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Kin “[find] each other’s lives inscrutable” in this rich, sharp story about the way identity is formed.

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THE VANISHING HALF

Inseparable identical twin sisters ditch home together, and then one decides to vanish.

The talented Bennett fuels her fiction with secrets—first in her lauded debut, The Mothers (2016), and now in the assured and magnetic story of the Vignes sisters, light-skinned women parked on opposite sides of the color line. Desiree, the “fidgety twin,” and Stella, “a smart, careful girl,” make their break from stultifying rural Mallard, Louisiana, becoming 16-year-old runaways in 1954 New Orleans. The novel opens 14 years later as Desiree, fleeing a violent marriage in D.C., returns home with a different relative: her 8-year-old daughter, Jude. The gossips are agog: “In Mallard, nobody married dark....Marrying a dark man and dragging his blueblack child all over town was one step too far.” Desiree's decision seals Jude’s misery in this “colorstruck” place and propels a new generation of flight: Jude escapes on a track scholarship to UCLA. Tending bar as a side job in Beverly Hills, she catches a glimpse of her mother’s doppelgänger. Stella, ensconced in white society, is shedding her fur coat. Jude, so black that strangers routinely stare, is unrecognizable to her aunt. All this is expertly paced, unfurling before the book is half finished; a reader can guess what is coming. Bennett is deeply engaged in the unknowability of other people and the scourge of colorism. The scene in which Stella adopts her white persona is a tour de force of doubling and confusion. It calls up Toni Morrison’s The Bluest Eye, the book's 50-year-old antecedent. Bennett's novel plays with its characters' nagging feelings of being incomplete—for the twins without each other; for Jude’s boyfriend, Reese, who is trans and seeks surgery; for their friend Barry, who performs in drag as Bianca. Bennett keeps all these plot threads thrumming and her social commentary crisp. In the second half, Jude spars with her cousin Kennedy, Stella's daughter, a spoiled actress.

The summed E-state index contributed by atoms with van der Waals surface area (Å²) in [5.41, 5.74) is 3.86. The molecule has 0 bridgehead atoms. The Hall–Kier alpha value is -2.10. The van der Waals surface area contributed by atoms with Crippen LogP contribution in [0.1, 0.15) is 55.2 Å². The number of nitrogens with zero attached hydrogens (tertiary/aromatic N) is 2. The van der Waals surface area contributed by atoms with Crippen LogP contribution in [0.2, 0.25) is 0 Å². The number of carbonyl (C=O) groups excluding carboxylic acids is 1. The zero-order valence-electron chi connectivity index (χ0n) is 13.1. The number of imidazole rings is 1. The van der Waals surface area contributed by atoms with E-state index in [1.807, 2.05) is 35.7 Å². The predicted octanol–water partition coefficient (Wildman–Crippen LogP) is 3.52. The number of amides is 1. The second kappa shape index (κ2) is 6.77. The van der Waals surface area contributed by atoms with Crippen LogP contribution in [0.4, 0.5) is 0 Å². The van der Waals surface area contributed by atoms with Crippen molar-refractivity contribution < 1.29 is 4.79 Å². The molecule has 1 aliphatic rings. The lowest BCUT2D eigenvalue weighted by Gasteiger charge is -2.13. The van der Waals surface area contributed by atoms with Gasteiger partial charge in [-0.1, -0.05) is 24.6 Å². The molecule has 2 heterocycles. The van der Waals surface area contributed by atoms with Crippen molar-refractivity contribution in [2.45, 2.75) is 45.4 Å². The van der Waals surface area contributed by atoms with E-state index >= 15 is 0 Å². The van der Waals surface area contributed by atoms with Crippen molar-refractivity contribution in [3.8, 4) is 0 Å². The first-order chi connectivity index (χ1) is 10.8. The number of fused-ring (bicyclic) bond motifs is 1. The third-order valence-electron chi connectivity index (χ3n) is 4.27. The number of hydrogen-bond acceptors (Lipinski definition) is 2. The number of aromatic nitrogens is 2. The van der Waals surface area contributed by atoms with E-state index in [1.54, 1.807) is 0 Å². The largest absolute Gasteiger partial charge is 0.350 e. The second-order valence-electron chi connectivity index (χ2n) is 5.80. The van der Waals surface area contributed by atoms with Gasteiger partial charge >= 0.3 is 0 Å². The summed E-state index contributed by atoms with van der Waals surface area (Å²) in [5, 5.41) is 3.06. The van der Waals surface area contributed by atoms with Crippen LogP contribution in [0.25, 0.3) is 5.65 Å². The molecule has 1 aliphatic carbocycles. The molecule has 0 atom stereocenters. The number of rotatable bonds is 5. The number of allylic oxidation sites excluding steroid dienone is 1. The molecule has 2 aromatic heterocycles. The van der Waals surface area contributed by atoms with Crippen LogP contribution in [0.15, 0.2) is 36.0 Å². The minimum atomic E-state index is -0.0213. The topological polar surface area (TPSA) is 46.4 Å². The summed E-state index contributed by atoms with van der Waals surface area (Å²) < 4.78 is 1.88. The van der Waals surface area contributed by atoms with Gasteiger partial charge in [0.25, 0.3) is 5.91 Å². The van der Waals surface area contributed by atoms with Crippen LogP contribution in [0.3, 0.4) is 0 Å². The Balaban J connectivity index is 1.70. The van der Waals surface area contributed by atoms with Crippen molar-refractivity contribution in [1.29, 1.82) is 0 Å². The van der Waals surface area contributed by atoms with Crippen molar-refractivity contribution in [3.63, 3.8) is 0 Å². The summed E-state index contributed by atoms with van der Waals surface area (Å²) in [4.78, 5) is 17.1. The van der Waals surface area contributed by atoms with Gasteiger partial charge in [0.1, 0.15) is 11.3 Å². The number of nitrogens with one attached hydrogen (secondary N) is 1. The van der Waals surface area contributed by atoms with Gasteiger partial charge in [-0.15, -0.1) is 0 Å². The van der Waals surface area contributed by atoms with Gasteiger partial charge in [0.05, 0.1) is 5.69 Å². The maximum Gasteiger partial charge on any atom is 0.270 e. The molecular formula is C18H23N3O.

Kin “[find] each other’s lives inscrutable” in this rich, sharp story about the way identity is formed.